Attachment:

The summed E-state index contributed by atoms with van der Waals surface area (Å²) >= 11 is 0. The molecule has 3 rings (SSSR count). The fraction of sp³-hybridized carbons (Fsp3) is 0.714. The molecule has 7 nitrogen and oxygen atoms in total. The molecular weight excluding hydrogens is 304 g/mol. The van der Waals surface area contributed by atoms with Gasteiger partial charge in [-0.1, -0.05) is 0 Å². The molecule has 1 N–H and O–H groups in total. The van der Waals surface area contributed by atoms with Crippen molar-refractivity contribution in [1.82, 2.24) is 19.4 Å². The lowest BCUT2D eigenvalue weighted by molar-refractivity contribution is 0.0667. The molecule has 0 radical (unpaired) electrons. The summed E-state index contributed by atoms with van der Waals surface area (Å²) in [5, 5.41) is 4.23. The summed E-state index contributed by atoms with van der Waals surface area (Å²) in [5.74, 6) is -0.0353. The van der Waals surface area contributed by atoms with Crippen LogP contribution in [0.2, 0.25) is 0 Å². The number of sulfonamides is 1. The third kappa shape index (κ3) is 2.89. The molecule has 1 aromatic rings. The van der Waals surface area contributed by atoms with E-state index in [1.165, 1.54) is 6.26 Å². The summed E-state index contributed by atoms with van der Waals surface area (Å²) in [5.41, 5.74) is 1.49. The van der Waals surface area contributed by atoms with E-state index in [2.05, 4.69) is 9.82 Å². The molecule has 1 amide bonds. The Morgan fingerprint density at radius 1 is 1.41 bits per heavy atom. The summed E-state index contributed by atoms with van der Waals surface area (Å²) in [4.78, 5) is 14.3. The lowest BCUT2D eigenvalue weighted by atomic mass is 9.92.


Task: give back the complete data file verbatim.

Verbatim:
The summed E-state index contributed by atoms with van der Waals surface area (Å²) >= 11 is 0. The molecule has 3 rings (SSSR count). The fraction of sp³-hybridized carbons (Fsp3) is 0.714. The molecule has 7 nitrogen and oxygen atoms in total. The molecular weight excluding hydrogens is 304 g/mol. The van der Waals surface area contributed by atoms with Gasteiger partial charge in [-0.1, -0.05) is 0 Å². The molecule has 1 N–H and O–H groups in total. The van der Waals surface area contributed by atoms with Crippen molar-refractivity contribution in [1.82, 2.24) is 19.4 Å². The lowest BCUT2D eigenvalue weighted by molar-refractivity contribution is 0.0667. The molecule has 0 radical (unpaired) electrons. The summed E-state index contributed by atoms with van der Waals surface area (Å²) in [5, 5.41) is 4.23. The summed E-state index contributed by atoms with van der Waals surface area (Å²) in [5.74, 6) is -0.0353. The van der Waals surface area contributed by atoms with Crippen LogP contribution in [0.2, 0.25) is 0 Å². The number of sulfonamides is 1. The third kappa shape index (κ3) is 2.89. The molecule has 1 aromatic rings. The van der Waals surface area contributed by atoms with E-state index in [1.165, 1.54) is 6.26 Å². The summed E-state index contributed by atoms with van der Waals surface area (Å²) in [5.41, 5.74) is 1.49. The van der Waals surface area contributed by atoms with E-state index in [2.05, 4.69) is 9.82 Å². The molecule has 1 amide bonds. The Morgan fingerprint density at radius 1 is 1.41 bits per heavy atom. The summed E-state index contributed by atoms with van der Waals surface area (Å²) in [4.78, 5) is 14.3. The lowest BCUT2D eigenvalue weighted by atomic mass is 9.92.